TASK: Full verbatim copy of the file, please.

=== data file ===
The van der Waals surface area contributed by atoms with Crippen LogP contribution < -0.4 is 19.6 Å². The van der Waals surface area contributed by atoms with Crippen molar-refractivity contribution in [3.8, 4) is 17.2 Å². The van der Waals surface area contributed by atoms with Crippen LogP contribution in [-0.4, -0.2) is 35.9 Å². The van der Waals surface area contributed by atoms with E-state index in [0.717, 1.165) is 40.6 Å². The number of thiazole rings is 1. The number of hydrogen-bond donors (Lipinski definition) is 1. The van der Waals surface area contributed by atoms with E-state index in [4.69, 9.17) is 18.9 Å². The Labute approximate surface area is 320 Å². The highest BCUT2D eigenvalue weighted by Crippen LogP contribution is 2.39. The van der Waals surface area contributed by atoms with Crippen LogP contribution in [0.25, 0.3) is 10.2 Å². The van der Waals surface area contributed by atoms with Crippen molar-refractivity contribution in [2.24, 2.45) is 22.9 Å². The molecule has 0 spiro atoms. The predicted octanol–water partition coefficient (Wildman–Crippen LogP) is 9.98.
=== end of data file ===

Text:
The van der Waals surface area contributed by atoms with Crippen LogP contribution < -0.4 is 19.6 Å². The van der Waals surface area contributed by atoms with Crippen molar-refractivity contribution in [3.8, 4) is 17.2 Å². The van der Waals surface area contributed by atoms with Crippen LogP contribution in [-0.4, -0.2) is 35.9 Å². The van der Waals surface area contributed by atoms with E-state index in [0.717, 1.165) is 40.6 Å². The number of thiazole rings is 1. The number of hydrogen-bond donors (Lipinski definition) is 1. The van der Waals surface area contributed by atoms with E-state index in [4.69, 9.17) is 18.9 Å². The Labute approximate surface area is 320 Å². The highest BCUT2D eigenvalue weighted by Crippen LogP contribution is 2.39. The van der Waals surface area contributed by atoms with Crippen LogP contribution in [0.25, 0.3) is 10.2 Å². The van der Waals surface area contributed by atoms with Crippen molar-refractivity contribution in [2.24, 2.45) is 22.9 Å². The molecule has 0 spiro atoms. The predicted octanol–water partition coefficient (Wildman–Crippen LogP) is 9.98.